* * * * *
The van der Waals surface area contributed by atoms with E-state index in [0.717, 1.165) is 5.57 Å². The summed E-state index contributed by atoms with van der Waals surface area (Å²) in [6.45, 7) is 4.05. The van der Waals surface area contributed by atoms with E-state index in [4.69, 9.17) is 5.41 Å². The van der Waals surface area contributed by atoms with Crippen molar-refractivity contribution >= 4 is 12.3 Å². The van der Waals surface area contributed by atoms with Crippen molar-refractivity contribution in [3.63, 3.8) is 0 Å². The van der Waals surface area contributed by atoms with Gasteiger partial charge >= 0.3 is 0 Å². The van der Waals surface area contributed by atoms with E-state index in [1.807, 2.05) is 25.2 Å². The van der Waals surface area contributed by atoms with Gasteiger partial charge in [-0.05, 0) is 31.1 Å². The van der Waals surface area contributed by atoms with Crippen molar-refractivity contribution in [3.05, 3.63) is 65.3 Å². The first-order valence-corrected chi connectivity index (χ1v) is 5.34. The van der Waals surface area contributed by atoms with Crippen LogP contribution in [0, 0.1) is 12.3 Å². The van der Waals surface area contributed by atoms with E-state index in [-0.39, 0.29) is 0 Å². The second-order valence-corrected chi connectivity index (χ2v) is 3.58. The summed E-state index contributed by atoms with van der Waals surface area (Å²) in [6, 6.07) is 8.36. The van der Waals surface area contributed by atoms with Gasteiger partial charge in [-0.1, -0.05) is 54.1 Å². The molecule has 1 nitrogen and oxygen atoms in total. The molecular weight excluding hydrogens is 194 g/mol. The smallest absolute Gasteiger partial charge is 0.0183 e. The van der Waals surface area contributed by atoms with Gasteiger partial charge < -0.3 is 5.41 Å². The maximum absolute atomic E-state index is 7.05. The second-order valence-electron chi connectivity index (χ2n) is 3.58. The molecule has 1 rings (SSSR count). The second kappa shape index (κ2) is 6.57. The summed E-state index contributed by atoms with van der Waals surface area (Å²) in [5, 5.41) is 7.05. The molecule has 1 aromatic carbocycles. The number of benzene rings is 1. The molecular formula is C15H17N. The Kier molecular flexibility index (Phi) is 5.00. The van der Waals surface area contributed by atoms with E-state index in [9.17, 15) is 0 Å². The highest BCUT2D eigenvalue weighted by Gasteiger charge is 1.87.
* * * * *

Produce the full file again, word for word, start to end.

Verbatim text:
The van der Waals surface area contributed by atoms with E-state index in [0.717, 1.165) is 5.57 Å². The summed E-state index contributed by atoms with van der Waals surface area (Å²) in [6.45, 7) is 4.05. The van der Waals surface area contributed by atoms with E-state index in [4.69, 9.17) is 5.41 Å². The van der Waals surface area contributed by atoms with Crippen molar-refractivity contribution >= 4 is 12.3 Å². The van der Waals surface area contributed by atoms with Crippen molar-refractivity contribution in [3.63, 3.8) is 0 Å². The van der Waals surface area contributed by atoms with Gasteiger partial charge >= 0.3 is 0 Å². The van der Waals surface area contributed by atoms with E-state index in [1.807, 2.05) is 25.2 Å². The van der Waals surface area contributed by atoms with Gasteiger partial charge in [-0.05, 0) is 31.1 Å². The van der Waals surface area contributed by atoms with Crippen molar-refractivity contribution in [3.05, 3.63) is 65.3 Å². The first-order valence-corrected chi connectivity index (χ1v) is 5.34. The van der Waals surface area contributed by atoms with Crippen LogP contribution in [0, 0.1) is 12.3 Å². The van der Waals surface area contributed by atoms with E-state index in [-0.39, 0.29) is 0 Å². The second-order valence-corrected chi connectivity index (χ2v) is 3.58. The summed E-state index contributed by atoms with van der Waals surface area (Å²) in [6, 6.07) is 8.36. The van der Waals surface area contributed by atoms with Gasteiger partial charge in [-0.1, -0.05) is 54.1 Å². The molecule has 1 nitrogen and oxygen atoms in total. The molecular weight excluding hydrogens is 194 g/mol. The smallest absolute Gasteiger partial charge is 0.0183 e. The van der Waals surface area contributed by atoms with Gasteiger partial charge < -0.3 is 5.41 Å². The maximum absolute atomic E-state index is 7.05. The second-order valence-electron chi connectivity index (χ2n) is 3.58. The molecule has 1 rings (SSSR count). The second kappa shape index (κ2) is 6.57. The summed E-state index contributed by atoms with van der Waals surface area (Å²) in [5, 5.41) is 7.05. The molecule has 1 aromatic carbocycles. The number of benzene rings is 1. The molecular formula is C15H17N. The Kier molecular flexibility index (Phi) is 5.00. The van der Waals surface area contributed by atoms with E-state index in [9.17, 15) is 0 Å². The highest BCUT2D eigenvalue weighted by Gasteiger charge is 1.87.